So it's been announced that Mad Men, perhaps the most-beloved show of the current Quality TV age, will be returning for its sixth (and likely penultimate) season on April 7th. That's less than a year since the last season ended, a refreshingly short waiting period for a show that was off for a year and a half between seasons four and five. Most people are reacting to the news with excitement — the buzzy, sexy watercooler show will soon be back! And it will be spring! — but we're feeling a little more subdued. Not because we don't like the show. But because we know where too much hype can get us.
Meaning, were we the only ones who kinda sorta started to hate Mad Men during the lead-up to the last season? It was hard not to, with all that incessant chitter-chatter. You know, the gushing and the theorizing and the armchair analyzing that wandered so far away from the actual show that it was hard to tell what anyone was talking about anymore. For a show like Lost, this kind of buzzing is fine; we're talking about a maddeningly complex web of mysteries and clues that were meant to be picked over and played with ad nauseam. Because that was the whole point, and ultimately it was just a fun, teasing game. But with Mad Men, we're talking serious themes and motifs — existential despair, emotional ruin and sexual anguish, historical anxieties quivering in the air. When the people of the Internet and beyond get to too much talking about that? Boy that can be tiresome.
Not because people are wrong or shouldn't have strong opinions about something they like, but because inevitably (and this might be an indictment of the particular people who are fans of the show, ourselves included) the whole thing turns into a game of intellectual one-upmanship. Who can produce the most searing or elegant discourse on one line that Don said to Peggy, who's the most correct about what a particular historical allusion really meant. It turns into an aggressive game of haughty, even pretentious, pseudo-intellectualizing that begins to sour our opinion of the actual, y'know, show. Look at what we're doing right now! Here's yet another annoying meta-musing on Mad Men! This show just provokes it in people, and while much of it is interesting, the overall glut of it is too much.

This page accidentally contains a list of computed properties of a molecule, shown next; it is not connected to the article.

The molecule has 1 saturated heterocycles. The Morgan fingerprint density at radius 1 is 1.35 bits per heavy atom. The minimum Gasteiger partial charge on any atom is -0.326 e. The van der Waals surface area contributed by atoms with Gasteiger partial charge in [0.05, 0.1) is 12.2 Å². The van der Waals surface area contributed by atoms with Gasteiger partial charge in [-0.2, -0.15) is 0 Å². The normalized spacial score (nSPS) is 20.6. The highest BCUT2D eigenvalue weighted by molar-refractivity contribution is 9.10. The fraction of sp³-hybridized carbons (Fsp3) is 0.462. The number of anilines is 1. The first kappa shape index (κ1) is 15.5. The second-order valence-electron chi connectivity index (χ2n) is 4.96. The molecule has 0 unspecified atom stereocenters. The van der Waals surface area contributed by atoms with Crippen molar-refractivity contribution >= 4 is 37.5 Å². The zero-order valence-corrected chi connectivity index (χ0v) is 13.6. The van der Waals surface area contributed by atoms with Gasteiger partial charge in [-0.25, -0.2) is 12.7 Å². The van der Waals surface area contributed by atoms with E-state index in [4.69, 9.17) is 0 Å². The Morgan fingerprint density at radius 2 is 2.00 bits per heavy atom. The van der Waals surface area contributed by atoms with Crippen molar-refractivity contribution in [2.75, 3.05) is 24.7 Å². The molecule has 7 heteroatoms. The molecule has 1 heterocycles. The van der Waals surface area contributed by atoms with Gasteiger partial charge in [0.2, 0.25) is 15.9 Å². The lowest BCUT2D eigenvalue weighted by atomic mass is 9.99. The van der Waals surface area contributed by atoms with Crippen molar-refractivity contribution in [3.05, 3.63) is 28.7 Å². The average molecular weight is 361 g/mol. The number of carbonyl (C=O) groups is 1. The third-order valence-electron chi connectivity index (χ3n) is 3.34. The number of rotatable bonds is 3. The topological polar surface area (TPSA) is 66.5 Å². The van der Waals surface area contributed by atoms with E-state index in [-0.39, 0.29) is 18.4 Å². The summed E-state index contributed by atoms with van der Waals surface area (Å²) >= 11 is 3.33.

Yes, we should all be looking forward to Mad Men season six. Last year's strong, melancholy season ended intriguingly — Don perhaps retreating to his wayward philandering ways, Peggy unsure in her new elevated position outside the company, Roger continuing on whatever weird vision quest he's been on in his post-acid days. That was all meaty, juicy stuff that we should be excited about tearing into again. But this news about the April return, all the way here in bitter cold January, gives us some pause. If only AMC could announce the premiere of the show only the Friday before. Sure it'd suffer in ratings, but it might spare us some of the over-hyping that turns us sour on the show. Last season it took a few episodes to get out of our funk of over-saturation and remember that, hey, this is actually a hell of television series. Forget all the noise, here's the real deal, and it's good, very good. It'd be nice to not have to do that all reacclimation this time around. To just jump right in with eager mind and open heart.
Again, a post like this certainly isn't helping the problem of Mad Men overkill, but maybe it will at least serve as an encouragement to some of us to avoid the Mad Men media scrum as much as possible. To wait until the season has at least started before we once again start tearing through it and analyzing with abandon. So, we're going to try to do a little "Yay, April!" cheer and then forget about the show until then. Maybe we'll watch the season finale ahead of time to prepare, but that's it. Hopefully that will cure the Mad Men hype blues, which seem to increasingly afflict us in the ever louder preamble to each season. Maybe some of you can try too! Sit back, have a drink, and close your eyes. And stay like that until your secretary buzzes and says, "It's on."
This article is from the archive of our partner The Wire.
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